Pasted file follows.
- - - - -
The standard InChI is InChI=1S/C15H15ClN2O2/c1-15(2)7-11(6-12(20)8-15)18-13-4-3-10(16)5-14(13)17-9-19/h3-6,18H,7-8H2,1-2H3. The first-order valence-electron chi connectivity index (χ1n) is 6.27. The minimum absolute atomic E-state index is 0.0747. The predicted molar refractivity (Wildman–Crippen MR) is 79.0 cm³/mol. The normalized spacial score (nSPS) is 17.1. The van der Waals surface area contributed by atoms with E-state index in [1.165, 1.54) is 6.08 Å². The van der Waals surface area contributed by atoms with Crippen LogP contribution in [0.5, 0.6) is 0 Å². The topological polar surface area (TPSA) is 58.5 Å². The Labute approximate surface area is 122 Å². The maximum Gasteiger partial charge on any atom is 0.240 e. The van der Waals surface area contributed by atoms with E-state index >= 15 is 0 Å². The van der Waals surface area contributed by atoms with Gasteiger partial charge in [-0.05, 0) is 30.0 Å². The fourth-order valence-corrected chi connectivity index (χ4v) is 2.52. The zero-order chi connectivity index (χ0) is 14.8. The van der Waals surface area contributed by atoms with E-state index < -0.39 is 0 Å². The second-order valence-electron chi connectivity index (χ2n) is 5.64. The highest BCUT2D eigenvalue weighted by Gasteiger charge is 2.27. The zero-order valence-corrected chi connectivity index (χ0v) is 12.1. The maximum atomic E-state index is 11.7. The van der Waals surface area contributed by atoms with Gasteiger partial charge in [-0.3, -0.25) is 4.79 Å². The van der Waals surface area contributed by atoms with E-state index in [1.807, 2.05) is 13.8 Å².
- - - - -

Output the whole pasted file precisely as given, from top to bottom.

The standard InChI is InChI=1S/C15H15ClN2O2/c1-15(2)7-11(6-12(20)8-15)18-13-4-3-10(16)5-14(13)17-9-19/h3-6,18H,7-8H2,1-2H3. The first-order valence-electron chi connectivity index (χ1n) is 6.27. The minimum absolute atomic E-state index is 0.0747. The predicted molar refractivity (Wildman–Crippen MR) is 79.0 cm³/mol. The normalized spacial score (nSPS) is 17.1. The van der Waals surface area contributed by atoms with E-state index in [1.165, 1.54) is 6.08 Å². The van der Waals surface area contributed by atoms with Crippen LogP contribution in [0.5, 0.6) is 0 Å². The topological polar surface area (TPSA) is 58.5 Å². The Labute approximate surface area is 122 Å². The maximum Gasteiger partial charge on any atom is 0.240 e. The van der Waals surface area contributed by atoms with E-state index >= 15 is 0 Å². The van der Waals surface area contributed by atoms with Gasteiger partial charge in [-0.05, 0) is 30.0 Å². The fourth-order valence-corrected chi connectivity index (χ4v) is 2.52. The zero-order chi connectivity index (χ0) is 14.8. The van der Waals surface area contributed by atoms with E-state index < -0.39 is 0 Å². The second-order valence-electron chi connectivity index (χ2n) is 5.64. The highest BCUT2D eigenvalue weighted by Gasteiger charge is 2.27. The zero-order valence-corrected chi connectivity index (χ0v) is 12.1. The maximum atomic E-state index is 11.7. The van der Waals surface area contributed by atoms with Gasteiger partial charge in [-0.3, -0.25) is 4.79 Å². The van der Waals surface area contributed by atoms with E-state index in [1.807, 2.05) is 13.8 Å².